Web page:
Analysts say soaring oil prices and China's double-digit growth have made energy supply an economic and a national security priority.

 

After visiting the United States and Saudi Arabia last week, Hu Jintao, the president, will spend the next five days courting Morocco, Nigeria and Kenya in the quest to secure fresh oil supplies and pry open new export markets for Chinese manufacturers.

 

For decades, Beijing has played on its solidarity with developing African nations for influence. In recent years, it has looked to the continent as a source of energy and natural resources as well as a growing market for goods.

  

Analysts point to China's interest in African oil, saying the  country - the world's second-largest oil consumer after the United  States - is looking to top up imports from traditional supplier Indonesia, which has been struggling to maintain production levels.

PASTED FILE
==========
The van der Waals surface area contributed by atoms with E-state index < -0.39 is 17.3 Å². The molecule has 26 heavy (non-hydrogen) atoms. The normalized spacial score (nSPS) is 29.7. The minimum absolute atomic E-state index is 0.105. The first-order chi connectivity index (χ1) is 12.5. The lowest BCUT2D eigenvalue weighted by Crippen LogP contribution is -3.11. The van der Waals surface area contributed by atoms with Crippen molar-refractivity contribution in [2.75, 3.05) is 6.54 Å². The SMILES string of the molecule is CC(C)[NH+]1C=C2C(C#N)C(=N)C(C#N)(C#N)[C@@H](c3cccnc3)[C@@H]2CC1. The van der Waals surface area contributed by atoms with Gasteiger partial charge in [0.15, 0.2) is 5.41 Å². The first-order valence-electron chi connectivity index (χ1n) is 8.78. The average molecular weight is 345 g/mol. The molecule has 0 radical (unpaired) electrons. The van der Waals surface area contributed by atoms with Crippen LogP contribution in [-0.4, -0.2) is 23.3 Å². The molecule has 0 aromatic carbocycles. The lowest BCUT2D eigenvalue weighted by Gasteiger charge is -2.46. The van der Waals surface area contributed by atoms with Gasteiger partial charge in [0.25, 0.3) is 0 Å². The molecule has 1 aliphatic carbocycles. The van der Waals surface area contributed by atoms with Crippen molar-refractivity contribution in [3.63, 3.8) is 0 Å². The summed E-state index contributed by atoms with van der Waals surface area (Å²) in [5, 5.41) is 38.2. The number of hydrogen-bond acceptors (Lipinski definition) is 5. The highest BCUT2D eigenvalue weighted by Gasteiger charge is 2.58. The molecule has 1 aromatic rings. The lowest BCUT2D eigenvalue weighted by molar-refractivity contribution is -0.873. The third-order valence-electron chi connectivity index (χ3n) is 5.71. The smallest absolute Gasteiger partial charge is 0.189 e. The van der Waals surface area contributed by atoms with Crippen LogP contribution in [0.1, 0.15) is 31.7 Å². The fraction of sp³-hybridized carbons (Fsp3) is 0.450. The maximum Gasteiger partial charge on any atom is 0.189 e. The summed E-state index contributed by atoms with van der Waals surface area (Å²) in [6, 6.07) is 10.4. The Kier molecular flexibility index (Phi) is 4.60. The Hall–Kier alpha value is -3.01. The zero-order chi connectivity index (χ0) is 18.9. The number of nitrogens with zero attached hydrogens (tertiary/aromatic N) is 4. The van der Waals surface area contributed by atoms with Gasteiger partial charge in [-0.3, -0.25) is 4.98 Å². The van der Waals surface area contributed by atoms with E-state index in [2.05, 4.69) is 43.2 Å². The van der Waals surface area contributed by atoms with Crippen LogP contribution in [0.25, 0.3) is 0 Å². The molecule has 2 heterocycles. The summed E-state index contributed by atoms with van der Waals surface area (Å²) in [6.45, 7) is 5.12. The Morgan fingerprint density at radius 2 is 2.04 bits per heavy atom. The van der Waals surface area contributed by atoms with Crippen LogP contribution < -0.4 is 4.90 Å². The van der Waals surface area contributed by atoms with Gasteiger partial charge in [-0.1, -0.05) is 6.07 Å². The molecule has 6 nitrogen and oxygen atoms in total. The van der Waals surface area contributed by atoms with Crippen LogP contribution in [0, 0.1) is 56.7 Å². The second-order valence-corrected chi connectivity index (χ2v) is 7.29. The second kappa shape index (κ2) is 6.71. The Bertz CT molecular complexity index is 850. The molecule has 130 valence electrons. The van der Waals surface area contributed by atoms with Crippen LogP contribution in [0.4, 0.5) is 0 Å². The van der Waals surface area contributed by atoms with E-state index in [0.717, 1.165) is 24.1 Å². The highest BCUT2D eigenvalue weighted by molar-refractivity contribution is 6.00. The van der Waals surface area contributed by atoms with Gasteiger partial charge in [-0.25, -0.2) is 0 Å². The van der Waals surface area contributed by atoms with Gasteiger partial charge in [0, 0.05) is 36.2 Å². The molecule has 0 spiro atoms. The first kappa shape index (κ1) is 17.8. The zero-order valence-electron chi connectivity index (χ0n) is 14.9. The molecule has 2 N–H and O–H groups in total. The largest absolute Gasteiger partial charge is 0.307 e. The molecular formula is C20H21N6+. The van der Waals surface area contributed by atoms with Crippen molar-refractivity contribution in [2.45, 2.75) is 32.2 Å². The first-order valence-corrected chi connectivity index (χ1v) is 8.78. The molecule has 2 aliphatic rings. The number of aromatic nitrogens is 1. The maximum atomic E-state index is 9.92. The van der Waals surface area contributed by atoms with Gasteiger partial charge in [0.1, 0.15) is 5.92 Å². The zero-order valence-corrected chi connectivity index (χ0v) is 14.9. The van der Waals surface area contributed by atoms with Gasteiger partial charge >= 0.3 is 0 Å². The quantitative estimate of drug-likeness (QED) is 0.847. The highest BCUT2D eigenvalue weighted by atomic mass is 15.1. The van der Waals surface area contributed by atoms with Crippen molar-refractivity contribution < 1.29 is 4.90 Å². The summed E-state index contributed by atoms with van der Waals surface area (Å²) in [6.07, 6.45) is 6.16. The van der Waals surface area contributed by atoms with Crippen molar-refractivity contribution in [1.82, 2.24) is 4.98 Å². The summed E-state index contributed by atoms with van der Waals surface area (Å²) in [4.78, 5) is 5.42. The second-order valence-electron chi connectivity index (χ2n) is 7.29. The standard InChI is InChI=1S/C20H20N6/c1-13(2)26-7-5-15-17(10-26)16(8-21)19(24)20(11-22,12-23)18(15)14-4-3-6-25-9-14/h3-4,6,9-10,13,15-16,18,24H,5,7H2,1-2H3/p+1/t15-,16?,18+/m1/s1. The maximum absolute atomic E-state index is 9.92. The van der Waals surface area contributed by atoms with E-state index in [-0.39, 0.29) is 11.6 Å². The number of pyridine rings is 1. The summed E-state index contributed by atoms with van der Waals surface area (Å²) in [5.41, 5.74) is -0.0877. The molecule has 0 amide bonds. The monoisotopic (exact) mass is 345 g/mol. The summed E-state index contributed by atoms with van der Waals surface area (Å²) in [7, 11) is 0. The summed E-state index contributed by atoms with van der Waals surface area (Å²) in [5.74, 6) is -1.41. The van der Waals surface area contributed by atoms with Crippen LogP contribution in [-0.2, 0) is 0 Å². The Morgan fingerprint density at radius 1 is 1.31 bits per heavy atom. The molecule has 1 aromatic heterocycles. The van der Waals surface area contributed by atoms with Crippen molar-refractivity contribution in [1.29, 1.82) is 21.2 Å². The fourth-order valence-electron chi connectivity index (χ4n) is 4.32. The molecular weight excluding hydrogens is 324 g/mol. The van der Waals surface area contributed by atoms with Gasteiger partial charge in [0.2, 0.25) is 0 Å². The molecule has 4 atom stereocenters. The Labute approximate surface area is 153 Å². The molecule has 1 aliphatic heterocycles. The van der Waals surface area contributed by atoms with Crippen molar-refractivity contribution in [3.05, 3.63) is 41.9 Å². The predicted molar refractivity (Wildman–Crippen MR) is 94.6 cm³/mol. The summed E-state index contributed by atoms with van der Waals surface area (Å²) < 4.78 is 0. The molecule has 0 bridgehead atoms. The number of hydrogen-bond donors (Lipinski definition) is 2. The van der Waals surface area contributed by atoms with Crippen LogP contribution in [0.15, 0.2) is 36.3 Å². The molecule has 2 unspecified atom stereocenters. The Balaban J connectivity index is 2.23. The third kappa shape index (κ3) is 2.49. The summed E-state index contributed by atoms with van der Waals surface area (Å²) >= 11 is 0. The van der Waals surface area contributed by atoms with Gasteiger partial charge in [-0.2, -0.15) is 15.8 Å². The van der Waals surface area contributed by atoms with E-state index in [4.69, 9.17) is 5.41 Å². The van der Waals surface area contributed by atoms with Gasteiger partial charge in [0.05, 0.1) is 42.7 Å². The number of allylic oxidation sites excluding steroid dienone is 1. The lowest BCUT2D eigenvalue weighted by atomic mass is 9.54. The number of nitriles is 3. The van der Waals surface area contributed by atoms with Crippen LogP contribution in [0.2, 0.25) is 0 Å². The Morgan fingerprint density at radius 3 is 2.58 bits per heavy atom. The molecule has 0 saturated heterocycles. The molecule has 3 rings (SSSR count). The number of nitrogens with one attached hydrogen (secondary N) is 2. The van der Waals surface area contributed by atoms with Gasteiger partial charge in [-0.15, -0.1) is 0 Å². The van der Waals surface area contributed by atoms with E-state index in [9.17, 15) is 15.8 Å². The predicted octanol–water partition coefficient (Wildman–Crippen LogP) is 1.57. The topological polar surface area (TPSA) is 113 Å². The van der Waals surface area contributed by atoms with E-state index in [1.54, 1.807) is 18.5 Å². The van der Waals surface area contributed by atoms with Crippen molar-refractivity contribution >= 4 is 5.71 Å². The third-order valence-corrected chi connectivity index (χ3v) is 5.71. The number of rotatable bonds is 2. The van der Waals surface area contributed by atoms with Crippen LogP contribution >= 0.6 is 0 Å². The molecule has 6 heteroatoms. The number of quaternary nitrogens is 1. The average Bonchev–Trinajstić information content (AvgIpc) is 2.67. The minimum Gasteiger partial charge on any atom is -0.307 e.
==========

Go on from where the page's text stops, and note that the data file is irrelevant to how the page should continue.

Unsavoury regimes

 

Hu signed energy deals with the world's top producer, Saudi Arabia, and discussed a plan with Riyadh to set up a strategic oil reserve in China.

 

Chinese efforts in the region paid off on Thursday, when China National Offshore Oil Corp. (CNOOC) completed a deal to buy a 45% stake in a Nigerian oil block for more than $2 billion.

 

Hu will travel to Nigeria on Wednesday.

 

On Friday, he will reach Kenya, where he will reciprocate for President Mwai Kibaki's visit to Beijing in August.

 

China's dollar diplomacy in the region has sparked US and European criticism of Beijing's willingness to develop trade ties with nations including Sudan and Zimbabwe.

 

Although Beijing insists it is merely doing business and adhering to its policy of non-interference in other countries' internal affairs, analysts believe China is implementing a two-pronged strategy.

 

"China has to get that oil - and if there is nowhere else to go, it will go to Sudan, Zimbabwe, Angola where the Western powers are not engaged," they said.